OK, what next? I’m worried about two things now. First, the model might be null. Will getColumnCount() properly return zero or will it just throw a NullPointerException? And is it even a good idea to ask the table about column count? Shouldn’t we ask the model instead? What if some columns are already hidden by some other code? Should we display them in our menu? Let’s assume for now that we want to list all model columns. But then the code is wrong and we need a test that shows it.

Another thing I’m worried about is that we incorrectly created JMenuItems, while we should have used JCheckBoxMenuItem or whatever it’s really called. But that should become apparent later, when we start selecting menu items. So let’s deal with column counts now.

It fails. Cool. Let’s fix:

Now we have a real problem if model is null. We need another test for that:

Hmm… It passes! Why? Oh, I forgot that the model can’t be null! The table creates a default empty model for that case. Good. I hate nulls. But then we need to rename our test. installsProperlyWhenTableHasDefaultEmptyModel is a bit too long, but descriptive enough, so I’ll keep it.

Cool. Now let’s get back to install test. We need to check that all menu items have the right labels. But first we need to make our mock return that labels. Unfortunately it isn’t terribly easy to do with Mockito. No, wait, it’s actually easy, but not very elegant:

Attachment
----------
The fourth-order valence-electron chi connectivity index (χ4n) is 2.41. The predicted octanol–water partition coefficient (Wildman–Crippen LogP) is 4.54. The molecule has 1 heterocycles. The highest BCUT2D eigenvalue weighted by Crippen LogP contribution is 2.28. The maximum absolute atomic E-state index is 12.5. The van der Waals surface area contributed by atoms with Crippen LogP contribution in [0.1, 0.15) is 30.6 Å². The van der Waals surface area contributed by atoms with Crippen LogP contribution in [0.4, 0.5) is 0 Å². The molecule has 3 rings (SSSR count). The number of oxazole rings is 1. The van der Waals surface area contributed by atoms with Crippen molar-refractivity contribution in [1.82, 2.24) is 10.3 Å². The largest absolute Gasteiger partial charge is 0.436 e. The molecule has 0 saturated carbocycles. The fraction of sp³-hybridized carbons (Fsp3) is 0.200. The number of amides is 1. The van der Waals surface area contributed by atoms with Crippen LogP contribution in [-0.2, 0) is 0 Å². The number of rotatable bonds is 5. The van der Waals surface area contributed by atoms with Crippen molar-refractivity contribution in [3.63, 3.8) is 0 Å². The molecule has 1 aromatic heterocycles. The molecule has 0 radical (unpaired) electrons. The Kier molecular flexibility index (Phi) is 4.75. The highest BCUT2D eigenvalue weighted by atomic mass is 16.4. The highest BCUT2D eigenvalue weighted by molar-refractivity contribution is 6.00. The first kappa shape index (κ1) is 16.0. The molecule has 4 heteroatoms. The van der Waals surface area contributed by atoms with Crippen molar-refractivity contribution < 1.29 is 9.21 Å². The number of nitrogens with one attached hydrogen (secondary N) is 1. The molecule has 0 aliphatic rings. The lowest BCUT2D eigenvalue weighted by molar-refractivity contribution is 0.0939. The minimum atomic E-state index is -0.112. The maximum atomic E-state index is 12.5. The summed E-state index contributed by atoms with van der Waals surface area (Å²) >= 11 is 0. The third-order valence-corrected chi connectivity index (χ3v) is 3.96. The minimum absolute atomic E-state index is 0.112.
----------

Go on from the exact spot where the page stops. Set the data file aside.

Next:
Maybe I should have used a real model instead of the mock. But it doesn’t that bad, so I’ll keep it like this for now. Only refactor this ugly class into a nested static class.

Now we need a couple of helper methods to extract column names from both the model and the menu. The lists should be the same. I’m feeling functional, so these methods turned like this:

And the new test is:

This is appended to the end of install, but I’m not repeating everything again and again. The proponents of the one-assert-per test idiom are probably cursing me now, but I think I’m doing the right thing here: I’m still testing that this thing installs properly. If I need three asserts for that, so be it!

Of course the test fails, and with a clear message too except that it’s too long. So I’ve changed A_REASONABLE_COLUMN_COUNT to 3. Now we have to fix it the test. Just one line has to be changed:

And now for the last piece of installation. We need to check that all of the menu items are selected. We need another helper method for that. Or maybe I’ll refactor this one:

And the test is now:

Oops! Looks like JMenuItem has isSelected method too, just like JCheckBoxMenuItem or whatever. Well, for now let’s just fix the test:

This goes into the loop of the install method. OK, what about the wrong class? We could just continue and then let it surface later, perhaps during manual testing. But I find it rather silly. Since I’ve noticed it already, why not fix it now? Changing JMenuItem to JCheckBoxMenuItem everywhere in the test seems to do the trick. Now the test fails with a clear message: javax.swing.JMenuItem cannot be cast to javax.swing.JCheckBoxMenuItem. Cool.

That’s it for today, except that I want to see how it looks on the screen, so I create a very simple demo:

Aaaaaand… it works!


Next time we will add some logic to make it really work and do what it’s supposed to.